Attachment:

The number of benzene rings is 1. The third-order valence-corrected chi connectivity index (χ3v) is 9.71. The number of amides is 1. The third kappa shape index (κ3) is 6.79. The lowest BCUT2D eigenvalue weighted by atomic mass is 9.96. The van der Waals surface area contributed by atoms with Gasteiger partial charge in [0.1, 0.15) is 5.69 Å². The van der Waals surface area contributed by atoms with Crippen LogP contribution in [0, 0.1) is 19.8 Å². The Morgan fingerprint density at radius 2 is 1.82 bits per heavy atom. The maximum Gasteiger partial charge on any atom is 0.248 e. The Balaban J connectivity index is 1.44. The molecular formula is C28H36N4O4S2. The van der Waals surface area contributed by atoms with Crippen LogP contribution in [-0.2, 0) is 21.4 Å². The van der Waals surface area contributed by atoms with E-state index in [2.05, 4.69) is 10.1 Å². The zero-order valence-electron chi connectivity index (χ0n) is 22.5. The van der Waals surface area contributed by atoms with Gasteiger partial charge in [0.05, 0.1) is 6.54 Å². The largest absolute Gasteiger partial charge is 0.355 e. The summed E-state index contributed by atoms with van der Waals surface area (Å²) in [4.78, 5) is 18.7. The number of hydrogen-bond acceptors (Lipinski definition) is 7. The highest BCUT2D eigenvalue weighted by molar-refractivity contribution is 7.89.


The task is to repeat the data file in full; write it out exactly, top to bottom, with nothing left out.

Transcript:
The number of benzene rings is 1. The third-order valence-corrected chi connectivity index (χ3v) is 9.71. The number of amides is 1. The third kappa shape index (κ3) is 6.79. The lowest BCUT2D eigenvalue weighted by atomic mass is 9.96. The van der Waals surface area contributed by atoms with Gasteiger partial charge in [0.1, 0.15) is 5.69 Å². The van der Waals surface area contributed by atoms with Crippen LogP contribution in [0, 0.1) is 19.8 Å². The Morgan fingerprint density at radius 2 is 1.82 bits per heavy atom. The maximum Gasteiger partial charge on any atom is 0.248 e. The Balaban J connectivity index is 1.44. The molecular formula is C28H36N4O4S2. The van der Waals surface area contributed by atoms with Crippen LogP contribution in [-0.2, 0) is 21.4 Å². The van der Waals surface area contributed by atoms with E-state index in [2.05, 4.69) is 10.1 Å². The zero-order valence-electron chi connectivity index (χ0n) is 22.5. The van der Waals surface area contributed by atoms with Gasteiger partial charge in [0.05, 0.1) is 6.54 Å². The largest absolute Gasteiger partial charge is 0.355 e. The summed E-state index contributed by atoms with van der Waals surface area (Å²) in [4.78, 5) is 18.7. The number of hydrogen-bond acceptors (Lipinski definition) is 7. The highest BCUT2D eigenvalue weighted by molar-refractivity contribution is 7.89.